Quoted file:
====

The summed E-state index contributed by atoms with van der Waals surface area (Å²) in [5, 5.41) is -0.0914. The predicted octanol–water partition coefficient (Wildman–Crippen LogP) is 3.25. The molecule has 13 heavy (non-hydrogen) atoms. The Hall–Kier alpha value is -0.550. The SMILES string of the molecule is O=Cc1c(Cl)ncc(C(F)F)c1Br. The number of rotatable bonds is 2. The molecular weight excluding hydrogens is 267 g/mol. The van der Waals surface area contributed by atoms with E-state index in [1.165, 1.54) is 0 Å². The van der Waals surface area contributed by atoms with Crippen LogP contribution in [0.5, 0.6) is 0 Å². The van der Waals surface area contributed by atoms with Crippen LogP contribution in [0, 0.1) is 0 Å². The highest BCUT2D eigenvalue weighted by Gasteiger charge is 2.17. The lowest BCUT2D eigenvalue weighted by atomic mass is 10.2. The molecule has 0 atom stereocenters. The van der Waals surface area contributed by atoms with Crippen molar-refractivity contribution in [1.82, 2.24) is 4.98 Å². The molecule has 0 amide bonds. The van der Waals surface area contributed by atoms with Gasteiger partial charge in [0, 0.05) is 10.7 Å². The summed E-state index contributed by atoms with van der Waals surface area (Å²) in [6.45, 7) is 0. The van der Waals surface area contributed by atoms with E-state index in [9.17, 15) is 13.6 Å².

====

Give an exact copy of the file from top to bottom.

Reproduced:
The summed E-state index contributed by atoms with van der Waals surface area (Å²) in [5, 5.41) is -0.0914. The predicted octanol–water partition coefficient (Wildman–Crippen LogP) is 3.25. The molecule has 13 heavy (non-hydrogen) atoms. The Hall–Kier alpha value is -0.550. The SMILES string of the molecule is O=Cc1c(Cl)ncc(C(F)F)c1Br. The number of rotatable bonds is 2. The molecular weight excluding hydrogens is 267 g/mol. The van der Waals surface area contributed by atoms with E-state index in [1.165, 1.54) is 0 Å². The van der Waals surface area contributed by atoms with Crippen LogP contribution in [0.5, 0.6) is 0 Å². The van der Waals surface area contributed by atoms with Crippen LogP contribution in [0, 0.1) is 0 Å². The highest BCUT2D eigenvalue weighted by Gasteiger charge is 2.17. The lowest BCUT2D eigenvalue weighted by atomic mass is 10.2. The molecule has 0 atom stereocenters. The van der Waals surface area contributed by atoms with Crippen molar-refractivity contribution in [1.82, 2.24) is 4.98 Å². The molecule has 0 amide bonds. The van der Waals surface area contributed by atoms with Gasteiger partial charge in [0, 0.05) is 10.7 Å². The summed E-state index contributed by atoms with van der Waals surface area (Å²) in [6.45, 7) is 0. The van der Waals surface area contributed by atoms with E-state index in [9.17, 15) is 13.6 Å².